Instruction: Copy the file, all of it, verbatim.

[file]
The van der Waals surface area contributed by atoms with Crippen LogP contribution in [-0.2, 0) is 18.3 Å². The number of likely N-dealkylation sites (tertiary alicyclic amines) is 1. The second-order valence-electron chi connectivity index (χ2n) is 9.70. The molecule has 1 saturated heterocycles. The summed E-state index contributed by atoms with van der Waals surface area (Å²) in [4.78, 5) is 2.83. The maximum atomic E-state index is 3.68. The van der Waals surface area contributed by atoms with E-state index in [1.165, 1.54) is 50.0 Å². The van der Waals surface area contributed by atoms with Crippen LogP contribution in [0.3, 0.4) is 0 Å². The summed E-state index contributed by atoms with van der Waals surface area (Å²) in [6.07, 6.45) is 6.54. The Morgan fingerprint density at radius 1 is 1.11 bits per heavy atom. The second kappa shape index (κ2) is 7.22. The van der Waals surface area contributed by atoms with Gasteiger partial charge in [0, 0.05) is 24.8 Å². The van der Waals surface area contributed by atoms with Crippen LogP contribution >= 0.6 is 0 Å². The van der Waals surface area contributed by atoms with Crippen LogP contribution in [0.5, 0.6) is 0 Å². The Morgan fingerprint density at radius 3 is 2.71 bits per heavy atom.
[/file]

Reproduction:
The van der Waals surface area contributed by atoms with Crippen LogP contribution in [-0.2, 0) is 18.3 Å². The number of likely N-dealkylation sites (tertiary alicyclic amines) is 1. The second-order valence-electron chi connectivity index (χ2n) is 9.70. The molecule has 1 saturated heterocycles. The summed E-state index contributed by atoms with van der Waals surface area (Å²) in [4.78, 5) is 2.83. The maximum atomic E-state index is 3.68. The van der Waals surface area contributed by atoms with E-state index in [1.165, 1.54) is 50.0 Å². The van der Waals surface area contributed by atoms with Crippen LogP contribution in [0.3, 0.4) is 0 Å². The summed E-state index contributed by atoms with van der Waals surface area (Å²) in [6.07, 6.45) is 6.54. The Morgan fingerprint density at radius 1 is 1.11 bits per heavy atom. The second kappa shape index (κ2) is 7.22. The van der Waals surface area contributed by atoms with Gasteiger partial charge in [0, 0.05) is 24.8 Å². The van der Waals surface area contributed by atoms with Crippen LogP contribution >= 0.6 is 0 Å². The van der Waals surface area contributed by atoms with Crippen LogP contribution in [0.5, 0.6) is 0 Å². The Morgan fingerprint density at radius 3 is 2.71 bits per heavy atom.